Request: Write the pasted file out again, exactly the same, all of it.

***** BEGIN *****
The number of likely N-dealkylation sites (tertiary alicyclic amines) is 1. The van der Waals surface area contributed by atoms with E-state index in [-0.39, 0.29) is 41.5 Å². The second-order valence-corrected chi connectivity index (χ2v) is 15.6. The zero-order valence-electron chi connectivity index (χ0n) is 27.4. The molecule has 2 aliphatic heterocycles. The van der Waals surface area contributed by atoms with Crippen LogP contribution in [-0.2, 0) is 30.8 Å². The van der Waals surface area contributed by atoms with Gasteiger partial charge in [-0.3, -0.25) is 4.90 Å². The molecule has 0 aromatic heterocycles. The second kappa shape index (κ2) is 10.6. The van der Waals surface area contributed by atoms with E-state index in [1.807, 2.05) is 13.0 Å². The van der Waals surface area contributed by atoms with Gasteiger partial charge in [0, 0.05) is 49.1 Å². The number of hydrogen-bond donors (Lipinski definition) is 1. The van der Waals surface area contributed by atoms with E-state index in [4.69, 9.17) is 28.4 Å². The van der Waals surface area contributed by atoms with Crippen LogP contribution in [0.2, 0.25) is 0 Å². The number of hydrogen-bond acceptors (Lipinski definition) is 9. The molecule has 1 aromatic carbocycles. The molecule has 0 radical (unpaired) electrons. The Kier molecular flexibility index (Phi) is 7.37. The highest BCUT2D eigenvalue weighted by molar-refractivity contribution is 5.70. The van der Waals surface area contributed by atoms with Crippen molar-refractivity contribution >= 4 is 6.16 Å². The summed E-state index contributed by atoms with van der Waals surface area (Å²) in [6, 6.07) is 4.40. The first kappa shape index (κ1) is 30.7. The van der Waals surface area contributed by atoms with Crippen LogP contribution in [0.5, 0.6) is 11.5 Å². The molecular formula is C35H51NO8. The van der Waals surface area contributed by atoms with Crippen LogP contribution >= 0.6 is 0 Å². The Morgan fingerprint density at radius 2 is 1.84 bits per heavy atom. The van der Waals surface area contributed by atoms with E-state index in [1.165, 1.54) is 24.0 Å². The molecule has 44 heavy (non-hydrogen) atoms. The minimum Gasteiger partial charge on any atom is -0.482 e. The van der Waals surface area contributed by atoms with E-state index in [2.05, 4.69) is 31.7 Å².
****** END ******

The number of likely N-dealkylation sites (tertiary alicyclic amines) is 1. The van der Waals surface area contributed by atoms with E-state index in [-0.39, 0.29) is 41.5 Å². The second-order valence-corrected chi connectivity index (χ2v) is 15.6. The zero-order valence-electron chi connectivity index (χ0n) is 27.4. The molecule has 2 aliphatic heterocycles. The van der Waals surface area contributed by atoms with Crippen LogP contribution in [-0.2, 0) is 30.8 Å². The van der Waals surface area contributed by atoms with Gasteiger partial charge in [-0.3, -0.25) is 4.90 Å². The molecule has 0 aromatic heterocycles. The second kappa shape index (κ2) is 10.6. The van der Waals surface area contributed by atoms with E-state index in [1.807, 2.05) is 13.0 Å². The van der Waals surface area contributed by atoms with Gasteiger partial charge in [0, 0.05) is 49.1 Å². The number of hydrogen-bond donors (Lipinski definition) is 1. The van der Waals surface area contributed by atoms with E-state index in [4.69, 9.17) is 28.4 Å². The van der Waals surface area contributed by atoms with Crippen LogP contribution in [0.2, 0.25) is 0 Å². The number of hydrogen-bond acceptors (Lipinski definition) is 9. The molecule has 1 aromatic carbocycles. The molecule has 0 radical (unpaired) electrons. The Kier molecular flexibility index (Phi) is 7.37. The highest BCUT2D eigenvalue weighted by molar-refractivity contribution is 5.70. The van der Waals surface area contributed by atoms with Crippen molar-refractivity contribution >= 4 is 6.16 Å². The summed E-state index contributed by atoms with van der Waals surface area (Å²) in [6, 6.07) is 4.40. The first kappa shape index (κ1) is 30.7. The van der Waals surface area contributed by atoms with Crippen LogP contribution in [0.5, 0.6) is 11.5 Å². The molecular formula is C35H51NO8. The van der Waals surface area contributed by atoms with Crippen LogP contribution >= 0.6 is 0 Å². The Morgan fingerprint density at radius 2 is 1.84 bits per heavy atom. The van der Waals surface area contributed by atoms with E-state index in [1.165, 1.54) is 24.0 Å². The molecule has 44 heavy (non-hydrogen) atoms. The minimum Gasteiger partial charge on any atom is -0.482 e. The van der Waals surface area contributed by atoms with E-state index in [2.05, 4.69) is 31.7 Å².